On the very edges of the map, between the 74th and 81st parallels, is a place that is both rugged and magical. Where daily life touches on the metaphysical: the Svalbard islands at the far north of Norway are the world’s northernmost inhabited area. The archipelago, whose name is ancient Norwegian for “cold coast”, is 60% covered by year-round ice. The tracks of the islands’ few roads are altered almost daily by the extreme atmospheric conditions. The 2600 or so human inhabitants are heavily outnumbered by the polar bear population, so no one ventures beyond the town unarmed.
Longyearbyen is the main settlement, where 80 % of the population lives. Fifty different nationalities are represented, but no one was born here and no one can be buried here either. In fact, the law prohibits childbirth (the only healthcare structure is poorly equipped and women are sent to the mainland three weeks before their due dates) while, due to the layer of permafrost, the natural conditions mean that it is impossible to dig a grave to bury a coffin.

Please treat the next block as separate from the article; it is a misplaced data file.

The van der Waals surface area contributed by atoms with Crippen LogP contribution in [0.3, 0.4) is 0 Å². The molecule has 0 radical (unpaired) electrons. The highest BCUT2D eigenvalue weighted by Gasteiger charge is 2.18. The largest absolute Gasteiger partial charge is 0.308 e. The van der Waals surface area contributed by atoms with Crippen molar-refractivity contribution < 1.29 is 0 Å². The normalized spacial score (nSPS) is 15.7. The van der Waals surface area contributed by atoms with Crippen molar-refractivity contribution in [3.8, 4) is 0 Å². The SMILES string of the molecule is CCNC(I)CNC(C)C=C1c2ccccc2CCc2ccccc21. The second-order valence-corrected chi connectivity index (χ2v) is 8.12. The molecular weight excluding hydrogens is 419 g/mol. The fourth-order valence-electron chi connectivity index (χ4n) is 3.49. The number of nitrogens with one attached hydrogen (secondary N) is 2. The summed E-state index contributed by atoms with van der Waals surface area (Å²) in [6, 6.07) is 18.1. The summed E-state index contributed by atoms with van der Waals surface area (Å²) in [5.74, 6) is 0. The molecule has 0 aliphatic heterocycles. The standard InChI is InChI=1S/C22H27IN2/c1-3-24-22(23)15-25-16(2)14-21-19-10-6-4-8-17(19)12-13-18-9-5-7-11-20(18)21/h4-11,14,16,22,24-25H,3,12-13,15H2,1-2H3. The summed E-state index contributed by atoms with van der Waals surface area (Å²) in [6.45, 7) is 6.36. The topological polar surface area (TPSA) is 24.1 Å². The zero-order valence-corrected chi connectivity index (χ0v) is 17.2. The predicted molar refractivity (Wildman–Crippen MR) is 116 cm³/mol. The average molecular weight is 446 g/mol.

Norwegians, Ukrainians and Russians have been used to living side by side for decades in this extreme context where isolation strengthens relations between people and makes nationality irrelevant. But the balance has been compromised by the Russian invasion of Ukraine, which is undermining old personal and professional relationships, cultural interaction, even sports. The Svalbard tourist board has called for a boycott of Russian state-owned enterprises in the Barentsburg mining settlement, while the Russian consul general, widely considered a moderate, recently provoked bitter controversy after accusing the Norwegian media of primarily spreading fake news in their coverage of the conflict in Ukraine.
( 2019 )